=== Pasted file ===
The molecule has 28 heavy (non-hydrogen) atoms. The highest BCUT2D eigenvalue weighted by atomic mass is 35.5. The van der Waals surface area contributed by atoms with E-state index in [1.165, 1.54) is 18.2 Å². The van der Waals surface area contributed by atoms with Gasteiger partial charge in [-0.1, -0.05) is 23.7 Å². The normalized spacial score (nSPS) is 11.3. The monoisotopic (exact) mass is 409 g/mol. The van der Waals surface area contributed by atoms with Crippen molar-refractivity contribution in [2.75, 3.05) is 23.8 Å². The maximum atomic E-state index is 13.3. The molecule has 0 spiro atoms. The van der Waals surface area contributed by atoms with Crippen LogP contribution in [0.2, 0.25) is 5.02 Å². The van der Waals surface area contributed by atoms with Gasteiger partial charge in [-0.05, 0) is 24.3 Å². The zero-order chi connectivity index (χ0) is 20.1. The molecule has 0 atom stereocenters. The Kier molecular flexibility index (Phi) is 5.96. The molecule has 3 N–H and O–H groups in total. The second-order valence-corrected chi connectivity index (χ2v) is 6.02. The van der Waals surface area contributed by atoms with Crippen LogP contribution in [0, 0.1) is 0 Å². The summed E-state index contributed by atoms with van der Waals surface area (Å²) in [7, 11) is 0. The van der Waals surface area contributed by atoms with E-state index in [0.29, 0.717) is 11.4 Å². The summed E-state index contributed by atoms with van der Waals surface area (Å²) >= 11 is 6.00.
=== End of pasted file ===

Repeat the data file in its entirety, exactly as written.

The molecule has 28 heavy (non-hydrogen) atoms. The highest BCUT2D eigenvalue weighted by atomic mass is 35.5. The van der Waals surface area contributed by atoms with E-state index in [1.165, 1.54) is 18.2 Å². The van der Waals surface area contributed by atoms with Gasteiger partial charge in [-0.1, -0.05) is 23.7 Å². The normalized spacial score (nSPS) is 11.3. The monoisotopic (exact) mass is 409 g/mol. The van der Waals surface area contributed by atoms with Crippen molar-refractivity contribution in [2.75, 3.05) is 23.8 Å². The maximum atomic E-state index is 13.3. The molecule has 0 spiro atoms. The van der Waals surface area contributed by atoms with Crippen LogP contribution in [0.2, 0.25) is 5.02 Å². The van der Waals surface area contributed by atoms with Gasteiger partial charge in [-0.05, 0) is 24.3 Å². The zero-order chi connectivity index (χ0) is 20.1. The molecule has 0 atom stereocenters. The Kier molecular flexibility index (Phi) is 5.96. The molecule has 3 N–H and O–H groups in total. The second-order valence-corrected chi connectivity index (χ2v) is 6.02. The van der Waals surface area contributed by atoms with Crippen LogP contribution in [0, 0.1) is 0 Å². The summed E-state index contributed by atoms with van der Waals surface area (Å²) in [7, 11) is 0. The van der Waals surface area contributed by atoms with E-state index in [0.29, 0.717) is 11.4 Å². The summed E-state index contributed by atoms with van der Waals surface area (Å²) >= 11 is 6.00.